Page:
A crucial deadline in a complicated deal intended to finance Petaluma’s second train station—and hundreds of housing units along with it—has been set months back.
At a May 4 meeting, the Petaluma City Council voted in favor of an agreement with the Sonoma-Marin Area Rail Transit (SMART) agency, the last agreement meant to seal a three-party deal.
The third party in the deal is Lomas Partners, a company that hopes to develop housing on sites near the planned second station at Corona Road and the existing Downtown Petaluma station. Lomas Partners is owned by Todd Kurtin, a Southern California businessman.
If completed, the deal—which already includes separate agreements between SMART and Lomas Partners, and Petaluma and Lomas Partners—will define the appearance of downtown Petaluma and a long-planned Corona Road station for decades to come.
Lomas Partners would be allowed to develop 110 housing units at the Corona Road site in exchange for giving 1.27 acres of land to SMART for a 150-space parking structure.
To finance SMART’s construction of the Corona Road station, Lomas Partners will purchase 315 D St., an underused downtown Petaluma lot, from SMART for $8 million. Lomas Partners plans to sell the land’s development rights to a Texas-based developer that plans to build 402 on-site units of mostly market-rate housing.
Under an Oct. 12 agreement between Lomas Partners and SMART, the 315 D St. property was required to be in escrow by May 19, 2020. Otherwise, the whole deal would fall apart.
But, a week before the Petaluma City Council’s May 4 meeting to consider the city’s agreement with SMART, Lomas Partners and SMART changed a crucial date in their agreement. Instead of requiring SMART to close the sale of the downtown property by May 19, they pushed the effective out to November 19, according to Eric Danly, Petaluma’s city attorney. Julia Gonzalez, a SMART spokesperson, said that Lomas requested the delay and SMART agreed to it.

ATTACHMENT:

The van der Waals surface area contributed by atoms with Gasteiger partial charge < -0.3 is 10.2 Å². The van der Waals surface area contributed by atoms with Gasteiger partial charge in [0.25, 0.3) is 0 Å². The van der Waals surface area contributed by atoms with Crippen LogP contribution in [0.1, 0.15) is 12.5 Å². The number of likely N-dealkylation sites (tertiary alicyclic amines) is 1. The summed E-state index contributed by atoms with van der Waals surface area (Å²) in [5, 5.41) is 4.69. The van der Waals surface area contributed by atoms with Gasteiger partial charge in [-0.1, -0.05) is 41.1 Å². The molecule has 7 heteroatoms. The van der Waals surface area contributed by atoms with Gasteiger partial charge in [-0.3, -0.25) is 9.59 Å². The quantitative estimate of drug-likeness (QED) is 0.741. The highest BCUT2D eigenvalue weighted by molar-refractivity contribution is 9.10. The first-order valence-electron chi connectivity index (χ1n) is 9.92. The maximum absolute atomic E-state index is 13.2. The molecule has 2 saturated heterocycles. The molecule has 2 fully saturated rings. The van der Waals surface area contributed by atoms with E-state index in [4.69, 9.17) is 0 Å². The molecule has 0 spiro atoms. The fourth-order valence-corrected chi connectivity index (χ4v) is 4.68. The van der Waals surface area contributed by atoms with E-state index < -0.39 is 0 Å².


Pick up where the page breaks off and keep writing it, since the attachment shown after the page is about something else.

Prior to that, at a meeting in February, the City Council approved its agreement with Lomas Partners and directed city staff to develop a separate agreement with SMART in order to give the city more certainty moving forward.
Since then, the city and SMART have held multiple negotiations over the agreement with SMART.
Meanwhile, SMART’s financial standing has become much more uncertain. In March, North Bay voters rejected Measure I, a quarter-cent sales tax extension that would have given SMART more long-term certainty. Then the Covid-19 pandemic eliminated most of SMART’s ridership.
To complicate the matter further, the Petaluma Community Alliance, a group of residents represented by Hanson Bridgett, a San Francisco–based law firm, filed a lawsuit against Petaluma over its handling of the development-approval process.
The city council discussed the Petaluma Community Alliance case in private during its May 4 meeting and ultimately voted 5 to 2 in favor of the agreement with SMART.
Councilmembers who voted in favor of the agreement said that, although it is flawed, the current deal represents the city’s best opportunity to construct a second station.
“There are definitely things in it I don’t care for and things that were added by SMART that appear to give them wiggle room, but this is important to our community,” city councilmember Kathy Miller said before voting for the agreement.
Mayor Teresa Barrett and Vice Mayor D’Lynda Fischer voted against the agreement, citing concerns about both the possibility that the station may never be built despite the agreement with SMART and what will happen if construction costs on the Corona Road station run over the current $8 million project budget.